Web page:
Responsible lenders say your bond repayment shouldn’t be more than 30 percent of your Nett income. Meaning if you’re searching for a way to purchase a property that is going to be between 40 or 50 percent of your Nett income, you then need to do some serious reconsidering because you’re on the wrong track or lying to yourself completely.
Being too Fast & Furious
This is a pet hate of mine, I can’t stress how quickly a vehicle can get you into exorbitant financial trouble.
If you’re not paying attention, and most don’t because you’re too entranced listening to the salesman as he pours honey into your ears and talks nonsense about how you need electric windows and a killer sound system; that you may not realize what you’re buying is way out of your price range.
The dealerships finance manager may even suggest to you that instead of paying the vehicle off in three years, you pay it off over six, and that monthly installment for the car suddenly decreases to a “seemingly affordable” installment; obscuring the fact that you’ll end up paying far more for this vehicle in the long run. Especially if you aren’t getting a good deal on the interest rate.
Of course, it can be very easy to rush into buying a new car, especially if your current vehicle is living on borrowed time. But not only should you make use of the many car loan repayment calculators for vehicle purchases on the internet, remember to look into how your new vehicle will affect your monthly insurance payment, vehicle services and your petrol costs.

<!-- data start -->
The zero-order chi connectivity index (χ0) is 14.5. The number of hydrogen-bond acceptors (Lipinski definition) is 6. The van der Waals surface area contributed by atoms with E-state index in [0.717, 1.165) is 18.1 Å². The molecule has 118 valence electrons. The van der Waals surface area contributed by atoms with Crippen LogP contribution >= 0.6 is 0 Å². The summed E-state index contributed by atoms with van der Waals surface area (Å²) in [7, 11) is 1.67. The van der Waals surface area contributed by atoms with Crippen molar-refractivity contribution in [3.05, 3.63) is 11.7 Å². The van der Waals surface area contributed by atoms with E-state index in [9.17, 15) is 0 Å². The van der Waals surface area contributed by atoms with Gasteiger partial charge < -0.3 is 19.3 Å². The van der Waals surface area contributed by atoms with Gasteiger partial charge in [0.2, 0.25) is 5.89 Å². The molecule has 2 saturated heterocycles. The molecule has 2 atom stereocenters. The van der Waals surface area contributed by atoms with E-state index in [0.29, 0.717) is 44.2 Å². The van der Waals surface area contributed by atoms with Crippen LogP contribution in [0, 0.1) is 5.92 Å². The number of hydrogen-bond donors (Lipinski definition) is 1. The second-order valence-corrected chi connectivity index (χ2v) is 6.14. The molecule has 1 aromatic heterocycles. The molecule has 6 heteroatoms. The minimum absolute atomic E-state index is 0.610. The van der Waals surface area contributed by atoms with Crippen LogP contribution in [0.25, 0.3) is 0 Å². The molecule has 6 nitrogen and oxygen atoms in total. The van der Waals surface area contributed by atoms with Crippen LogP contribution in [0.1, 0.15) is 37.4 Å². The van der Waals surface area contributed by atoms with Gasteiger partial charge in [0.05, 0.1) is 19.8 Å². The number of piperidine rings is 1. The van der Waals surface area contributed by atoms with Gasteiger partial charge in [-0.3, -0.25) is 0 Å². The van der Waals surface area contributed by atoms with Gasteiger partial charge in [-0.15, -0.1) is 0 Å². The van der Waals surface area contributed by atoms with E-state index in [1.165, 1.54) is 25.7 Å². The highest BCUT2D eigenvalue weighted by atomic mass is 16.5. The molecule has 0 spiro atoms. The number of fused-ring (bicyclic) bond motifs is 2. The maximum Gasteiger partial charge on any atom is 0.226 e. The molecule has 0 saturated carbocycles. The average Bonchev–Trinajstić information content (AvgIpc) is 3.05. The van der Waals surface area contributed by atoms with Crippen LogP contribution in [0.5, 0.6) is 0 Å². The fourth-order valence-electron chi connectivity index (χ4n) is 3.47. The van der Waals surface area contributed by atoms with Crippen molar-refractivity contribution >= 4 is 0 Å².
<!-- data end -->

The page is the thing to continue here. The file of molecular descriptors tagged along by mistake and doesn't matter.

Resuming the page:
We’re certainly a nation in love with automobiles; I’m constantly amazed at the number of R300, 000.00 to R1 000,000.00 cars and SUV’s I see on the road every day. The repayments on those vehicle loans are exorbitant by even average financial standards; you can’t cook supper or shower in your fancy car. So why would you spend that kind of money on an object you can’t live in or sell for a profit later on?
It’s a fact that these cars are worth thousands of rand’s less than their original purchase price within days of buying them.
Many financial experts suggest that the car you purchase should cost no more than 1/10th of your gross annual income. So if you make R120, 000.00 a year, you shouldn’t purchase a car worth more than R10,000.“YES!” we get it seems totally unrealistic but it’s a good floor plan to try and follow.
Just take a realistic moment to think about it, six years is very long time to bind yourself into paying for a car, and it depreciates the moment you drive that car off the showroom floor. When you sell it, you’ll be lucky to get half the purchase price you spent purchasing the vehicle.